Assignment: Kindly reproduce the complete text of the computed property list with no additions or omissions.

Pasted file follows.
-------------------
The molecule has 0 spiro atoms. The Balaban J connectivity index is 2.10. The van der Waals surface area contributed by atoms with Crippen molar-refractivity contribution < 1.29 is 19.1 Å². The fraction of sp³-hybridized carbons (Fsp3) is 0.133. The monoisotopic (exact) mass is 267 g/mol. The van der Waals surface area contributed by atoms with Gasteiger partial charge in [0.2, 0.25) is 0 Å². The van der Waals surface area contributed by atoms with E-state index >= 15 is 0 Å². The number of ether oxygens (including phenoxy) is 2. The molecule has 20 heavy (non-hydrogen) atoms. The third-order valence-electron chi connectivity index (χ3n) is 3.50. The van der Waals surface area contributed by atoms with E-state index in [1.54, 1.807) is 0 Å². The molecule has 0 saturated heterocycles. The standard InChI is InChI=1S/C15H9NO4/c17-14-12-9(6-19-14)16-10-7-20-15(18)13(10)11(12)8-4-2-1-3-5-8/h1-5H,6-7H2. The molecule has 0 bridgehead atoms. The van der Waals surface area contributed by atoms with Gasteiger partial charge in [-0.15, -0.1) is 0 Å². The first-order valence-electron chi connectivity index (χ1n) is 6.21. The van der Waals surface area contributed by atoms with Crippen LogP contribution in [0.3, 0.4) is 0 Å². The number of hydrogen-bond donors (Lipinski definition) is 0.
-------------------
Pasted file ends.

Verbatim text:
The molecule has 0 spiro atoms. The Balaban J connectivity index is 2.10. The van der Waals surface area contributed by atoms with Crippen molar-refractivity contribution < 1.29 is 19.1 Å². The fraction of sp³-hybridized carbons (Fsp3) is 0.133. The monoisotopic (exact) mass is 267 g/mol. The van der Waals surface area contributed by atoms with Gasteiger partial charge in [0.2, 0.25) is 0 Å². The van der Waals surface area contributed by atoms with E-state index >= 15 is 0 Å². The number of ether oxygens (including phenoxy) is 2. The molecule has 20 heavy (non-hydrogen) atoms. The third-order valence-electron chi connectivity index (χ3n) is 3.50. The van der Waals surface area contributed by atoms with E-state index in [1.54, 1.807) is 0 Å². The molecule has 0 saturated heterocycles. The standard InChI is InChI=1S/C15H9NO4/c17-14-12-9(6-19-14)16-10-7-20-15(18)13(10)11(12)8-4-2-1-3-5-8/h1-5H,6-7H2. The molecule has 0 bridgehead atoms. The van der Waals surface area contributed by atoms with Gasteiger partial charge in [-0.15, -0.1) is 0 Å². The first-order valence-electron chi connectivity index (χ1n) is 6.21. The van der Waals surface area contributed by atoms with Crippen LogP contribution in [0.3, 0.4) is 0 Å². The number of hydrogen-bond donors (Lipinski definition) is 0.